Off the Kuff Rotating Header Image

October 13th, 2005:

Double duty

Local radio DJ Sam Malone is about to be a very busy guy. He already does his thing on 740 AM from 10 till noon on weekdays. And now, as seen on the KHMX home page, he’ll be their new morning show personality from 6 to 9 starting tomorrow. That’s gonna be a lot of yakking to do every day.

I don’t know what brought this on, but I figured it out because I’ve been getting deluged by Google searches by fans of the now-displaced Roula and Ryan morning show on Mix 96.5, several of whom have left agonized comments on this post. I swear, people, I know nothing more about the whys and wherefores of this than you do. I don’t think I’ve ever tuned into Malone, but obviously the folks at Clear Channel think he’s pretty hot stuff to work him this hard. We’ll see how he does, since he’ll likely be speaking to two very different audiences on the two stations.

UPDATE: Turns out that Roula and Ryan have a webpage, which currently has this on it:

Unfortunately, Clear Channel decided to terminate the Roula and Ryan show today. We knew this was coming, ever since Sam Malone left KRBE back in March but hoped, for the sake of our listeners, this would not turn out to be the case. We appreciate all the support our listeners have given us. Stay tuned to this web site for more information.

There’s a voice message (MP3) as well if you want more.


Plans to build a branch of Texas A&M University in south San Antonio have hit a snag over concerns about how committed A&M is to building it.

Mayor Phil Hardberger said Tuesday he wants a solid commitment from Texas A&M to bring a campus to the South Side before he’ll get behind the city’s proposed $15 million buyout of homes and businesses for a land donation.

The city, he said, still doesn’t have a binding agreement with the university, as called for in a City Council resolution in January offering to hand over the property by December 2006.

“I want to firm this up before we actually start buying things,” Hardberger said.

He’s proposing a public meeting where university officials would lay out their plans directly to the council for a four-year campus on the city’s proposed site — which Hardberger says hasn’t happened yet.

“We should invite A&M to come here and put everything on the table,” the mayor said. “Then we can make a motion to go ahead and proceed.”

State Sen. Frank Madla, who’s led the drive to bring A&M to the South Side, said he didn’t know what to make of Hardberger’s questions about the university’s commitment.

“The A&M board of regents has made it very clear that they accept the city’s proposal,” the San Antonio Democrat said. “I don’t know what else the mayor wants. I don’t know what he’s looking for.”

The Jeffersonian wants this to move forward already. DC9 thinks slowing things down and making sure of what’s what is prudent.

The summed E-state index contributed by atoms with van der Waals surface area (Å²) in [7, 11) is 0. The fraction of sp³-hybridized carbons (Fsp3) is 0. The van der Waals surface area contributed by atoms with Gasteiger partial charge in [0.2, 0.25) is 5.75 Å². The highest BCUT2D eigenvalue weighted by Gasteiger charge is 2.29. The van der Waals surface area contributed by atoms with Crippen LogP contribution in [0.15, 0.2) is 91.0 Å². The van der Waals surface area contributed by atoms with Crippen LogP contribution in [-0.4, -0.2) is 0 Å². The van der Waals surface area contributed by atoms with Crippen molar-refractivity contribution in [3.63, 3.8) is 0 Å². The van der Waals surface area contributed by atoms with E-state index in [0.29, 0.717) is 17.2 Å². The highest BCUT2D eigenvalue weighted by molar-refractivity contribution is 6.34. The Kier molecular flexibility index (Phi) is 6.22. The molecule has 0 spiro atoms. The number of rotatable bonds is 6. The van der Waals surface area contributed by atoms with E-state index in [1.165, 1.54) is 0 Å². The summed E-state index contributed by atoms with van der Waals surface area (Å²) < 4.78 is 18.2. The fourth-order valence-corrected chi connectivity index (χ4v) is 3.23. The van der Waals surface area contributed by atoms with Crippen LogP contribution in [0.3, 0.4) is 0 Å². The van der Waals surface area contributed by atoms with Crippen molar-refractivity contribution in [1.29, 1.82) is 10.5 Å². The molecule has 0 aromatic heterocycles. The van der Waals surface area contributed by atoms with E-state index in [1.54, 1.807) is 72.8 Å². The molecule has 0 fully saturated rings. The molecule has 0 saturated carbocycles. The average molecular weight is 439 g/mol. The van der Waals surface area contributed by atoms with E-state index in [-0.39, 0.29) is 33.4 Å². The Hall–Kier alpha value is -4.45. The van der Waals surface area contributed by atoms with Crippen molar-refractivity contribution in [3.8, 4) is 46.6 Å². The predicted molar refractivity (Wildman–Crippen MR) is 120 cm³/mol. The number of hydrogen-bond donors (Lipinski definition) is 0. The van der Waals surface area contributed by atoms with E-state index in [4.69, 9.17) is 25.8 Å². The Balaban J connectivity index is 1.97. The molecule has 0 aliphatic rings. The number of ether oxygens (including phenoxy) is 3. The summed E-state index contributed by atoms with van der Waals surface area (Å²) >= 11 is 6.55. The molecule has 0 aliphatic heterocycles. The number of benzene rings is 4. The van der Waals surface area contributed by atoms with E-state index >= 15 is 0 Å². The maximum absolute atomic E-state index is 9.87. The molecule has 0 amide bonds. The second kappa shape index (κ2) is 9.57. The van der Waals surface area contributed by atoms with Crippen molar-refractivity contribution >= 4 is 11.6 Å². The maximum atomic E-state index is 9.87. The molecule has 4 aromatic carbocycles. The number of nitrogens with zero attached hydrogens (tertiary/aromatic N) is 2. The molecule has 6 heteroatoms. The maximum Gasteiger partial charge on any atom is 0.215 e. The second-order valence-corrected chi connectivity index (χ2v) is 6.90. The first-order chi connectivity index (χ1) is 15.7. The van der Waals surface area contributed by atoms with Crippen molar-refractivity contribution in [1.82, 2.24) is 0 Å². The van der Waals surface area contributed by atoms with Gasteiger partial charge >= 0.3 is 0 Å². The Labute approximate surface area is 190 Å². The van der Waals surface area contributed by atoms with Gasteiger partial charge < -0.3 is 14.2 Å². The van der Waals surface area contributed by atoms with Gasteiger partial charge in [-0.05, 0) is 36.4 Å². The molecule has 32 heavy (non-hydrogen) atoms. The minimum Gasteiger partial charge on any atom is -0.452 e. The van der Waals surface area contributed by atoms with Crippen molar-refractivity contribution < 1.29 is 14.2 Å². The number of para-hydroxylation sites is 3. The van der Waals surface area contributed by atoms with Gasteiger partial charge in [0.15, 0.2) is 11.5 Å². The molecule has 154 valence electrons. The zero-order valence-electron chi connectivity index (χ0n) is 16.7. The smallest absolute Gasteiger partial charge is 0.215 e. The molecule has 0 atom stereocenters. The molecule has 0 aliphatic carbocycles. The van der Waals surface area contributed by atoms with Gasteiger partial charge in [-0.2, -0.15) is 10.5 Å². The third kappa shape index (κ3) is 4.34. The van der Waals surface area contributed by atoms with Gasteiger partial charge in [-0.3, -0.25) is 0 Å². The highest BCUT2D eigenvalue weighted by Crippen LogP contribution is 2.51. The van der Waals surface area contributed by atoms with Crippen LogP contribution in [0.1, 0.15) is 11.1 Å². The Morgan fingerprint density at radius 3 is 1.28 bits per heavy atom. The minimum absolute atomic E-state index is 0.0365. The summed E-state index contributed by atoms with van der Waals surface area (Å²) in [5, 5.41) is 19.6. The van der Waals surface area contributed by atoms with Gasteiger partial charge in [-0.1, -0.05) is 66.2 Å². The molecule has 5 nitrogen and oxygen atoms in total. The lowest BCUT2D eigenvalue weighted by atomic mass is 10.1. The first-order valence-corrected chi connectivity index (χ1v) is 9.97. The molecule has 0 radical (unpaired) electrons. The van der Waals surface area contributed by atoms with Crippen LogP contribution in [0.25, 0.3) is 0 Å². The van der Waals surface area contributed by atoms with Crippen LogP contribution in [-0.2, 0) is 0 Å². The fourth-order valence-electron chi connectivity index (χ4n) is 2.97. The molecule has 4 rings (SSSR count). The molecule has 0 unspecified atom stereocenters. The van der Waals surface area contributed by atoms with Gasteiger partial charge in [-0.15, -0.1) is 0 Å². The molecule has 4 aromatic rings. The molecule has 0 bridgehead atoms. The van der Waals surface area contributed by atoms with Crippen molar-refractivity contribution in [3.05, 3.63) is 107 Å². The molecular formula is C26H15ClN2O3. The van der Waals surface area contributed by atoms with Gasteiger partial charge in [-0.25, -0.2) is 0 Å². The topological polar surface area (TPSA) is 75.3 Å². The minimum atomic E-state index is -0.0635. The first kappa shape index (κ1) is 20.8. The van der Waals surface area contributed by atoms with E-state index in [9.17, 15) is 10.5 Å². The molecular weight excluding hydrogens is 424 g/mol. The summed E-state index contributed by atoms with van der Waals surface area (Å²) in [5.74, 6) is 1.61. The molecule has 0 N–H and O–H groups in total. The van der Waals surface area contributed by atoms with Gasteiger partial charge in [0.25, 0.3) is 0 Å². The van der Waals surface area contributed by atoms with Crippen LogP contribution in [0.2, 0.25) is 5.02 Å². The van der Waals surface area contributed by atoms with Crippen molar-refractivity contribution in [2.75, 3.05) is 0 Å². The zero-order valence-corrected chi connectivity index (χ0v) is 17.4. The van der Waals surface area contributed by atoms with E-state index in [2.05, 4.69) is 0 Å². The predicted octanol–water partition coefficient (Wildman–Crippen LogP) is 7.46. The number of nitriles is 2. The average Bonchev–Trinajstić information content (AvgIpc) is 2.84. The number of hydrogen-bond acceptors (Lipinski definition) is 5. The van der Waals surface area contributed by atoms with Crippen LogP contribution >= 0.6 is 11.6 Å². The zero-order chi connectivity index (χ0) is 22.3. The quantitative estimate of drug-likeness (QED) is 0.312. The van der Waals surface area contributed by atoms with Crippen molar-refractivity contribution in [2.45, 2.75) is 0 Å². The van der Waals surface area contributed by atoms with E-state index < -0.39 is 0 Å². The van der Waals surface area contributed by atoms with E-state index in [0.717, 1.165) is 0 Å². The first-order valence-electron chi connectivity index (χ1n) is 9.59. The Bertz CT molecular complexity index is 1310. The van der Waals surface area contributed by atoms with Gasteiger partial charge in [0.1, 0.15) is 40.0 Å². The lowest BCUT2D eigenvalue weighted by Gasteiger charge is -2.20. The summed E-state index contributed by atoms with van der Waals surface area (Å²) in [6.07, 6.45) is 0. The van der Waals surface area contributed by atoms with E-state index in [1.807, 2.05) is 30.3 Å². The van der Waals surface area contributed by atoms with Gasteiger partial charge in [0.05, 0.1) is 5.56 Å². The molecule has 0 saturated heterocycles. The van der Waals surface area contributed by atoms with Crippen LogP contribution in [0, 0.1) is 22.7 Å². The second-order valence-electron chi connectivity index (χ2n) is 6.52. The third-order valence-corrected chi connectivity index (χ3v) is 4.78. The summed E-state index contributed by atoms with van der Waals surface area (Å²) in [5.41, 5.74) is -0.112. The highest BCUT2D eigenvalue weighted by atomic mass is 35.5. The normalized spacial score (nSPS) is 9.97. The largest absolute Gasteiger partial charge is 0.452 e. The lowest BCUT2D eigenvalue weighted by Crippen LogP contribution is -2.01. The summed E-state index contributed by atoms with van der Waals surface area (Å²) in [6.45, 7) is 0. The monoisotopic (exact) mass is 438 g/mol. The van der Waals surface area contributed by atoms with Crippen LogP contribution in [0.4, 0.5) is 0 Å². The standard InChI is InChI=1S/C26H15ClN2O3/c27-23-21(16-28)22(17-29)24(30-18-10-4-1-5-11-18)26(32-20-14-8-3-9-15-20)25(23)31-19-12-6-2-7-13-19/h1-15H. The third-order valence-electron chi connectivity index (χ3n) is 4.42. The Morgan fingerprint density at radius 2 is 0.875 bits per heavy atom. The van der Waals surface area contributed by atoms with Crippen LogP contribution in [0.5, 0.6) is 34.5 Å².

I don’t have an opinion on the timing, but I do hope this campus gets built. I’ve long been of the opinion that San Antonio is underserved in terms of undergraduate capacity. UTSA only dates back to 1969, and back in the 80s when I was at Trinity it was a smaller, mostly commuter school on what was then the far edge of town. Having a second public university, especially one a little closer to downtown, is something that would greatly benefit the Alamo City.

GOP targets for the State House: HD03 and HD41

We’re finally starting to see some GOP challenger action in the State House. The Quorum Report gives a two-sided look at HD03, which was one of the closest races from last year:

Former Franklin County GOP chairman Kirby Hollingsworth is planning another bid for House District 3, which will be his second attempt to unseat state Rep. Mark Homer (D-Paris).

Hollingsworth, 39, was defeated in the last election cycle by 218 votes in a race that attracted 48,444 voters from six counties. He said in 2004, he was considered an underdog and many folks in Austin – including the moneyed political action committees and GOP leaders – didn’t expect his campaign to come so close to edging out Homer. This time, he said, he’s got the 2004 legacy of grassroots support and he doesn’t feel like an underdog. He anticipates more Austin support in 2006.

“If I’ve heard it once, I’ve heard it a thousand times, ‘We just really didn’t know you had that great of a chance. But if you’ll run again, we’ll do everything we can to help’,” Hollingsworth said he’s been told.

Equal time is then given:

State Rep. Mark Homer (D-Paris) in 2004 faced a ballot topped by Republican President George W. Bush and newly-minted GOP member Congressman Ralph Hall. Despite some straight-ticket GOP voting, Homer retained his seat, but it was a tight 218-vote margin over opponent Kirby Hollingsworth.